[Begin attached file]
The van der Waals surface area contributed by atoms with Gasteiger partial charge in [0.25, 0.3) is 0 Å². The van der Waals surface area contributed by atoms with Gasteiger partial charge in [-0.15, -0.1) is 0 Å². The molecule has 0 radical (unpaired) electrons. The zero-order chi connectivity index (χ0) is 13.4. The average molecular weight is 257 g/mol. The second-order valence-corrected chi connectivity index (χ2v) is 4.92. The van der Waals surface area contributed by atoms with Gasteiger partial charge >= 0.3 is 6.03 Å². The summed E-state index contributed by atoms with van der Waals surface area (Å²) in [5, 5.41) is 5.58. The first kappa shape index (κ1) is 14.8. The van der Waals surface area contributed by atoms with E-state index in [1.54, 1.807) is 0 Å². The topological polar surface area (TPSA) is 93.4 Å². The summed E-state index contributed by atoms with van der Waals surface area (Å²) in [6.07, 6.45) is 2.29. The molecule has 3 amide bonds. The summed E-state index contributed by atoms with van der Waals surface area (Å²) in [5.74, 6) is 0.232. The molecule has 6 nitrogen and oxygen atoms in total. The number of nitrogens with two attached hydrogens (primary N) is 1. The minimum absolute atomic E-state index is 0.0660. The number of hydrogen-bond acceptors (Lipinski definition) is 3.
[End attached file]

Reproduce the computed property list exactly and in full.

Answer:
The van der Waals surface area contributed by atoms with Gasteiger partial charge in [0.25, 0.3) is 0 Å². The van der Waals surface area contributed by atoms with Gasteiger partial charge in [-0.15, -0.1) is 0 Å². The molecule has 0 radical (unpaired) electrons. The zero-order chi connectivity index (χ0) is 13.4. The average molecular weight is 257 g/mol. The second-order valence-corrected chi connectivity index (χ2v) is 4.92. The van der Waals surface area contributed by atoms with Gasteiger partial charge >= 0.3 is 6.03 Å². The summed E-state index contributed by atoms with van der Waals surface area (Å²) in [5, 5.41) is 5.58. The first kappa shape index (κ1) is 14.8. The van der Waals surface area contributed by atoms with E-state index in [1.54, 1.807) is 0 Å². The topological polar surface area (TPSA) is 93.4 Å². The summed E-state index contributed by atoms with van der Waals surface area (Å²) in [6.07, 6.45) is 2.29. The molecule has 3 amide bonds. The summed E-state index contributed by atoms with van der Waals surface area (Å²) in [5.74, 6) is 0.232. The molecule has 6 nitrogen and oxygen atoms in total. The number of nitrogens with two attached hydrogens (primary N) is 1. The minimum absolute atomic E-state index is 0.0660. The number of hydrogen-bond acceptors (Lipinski definition) is 3.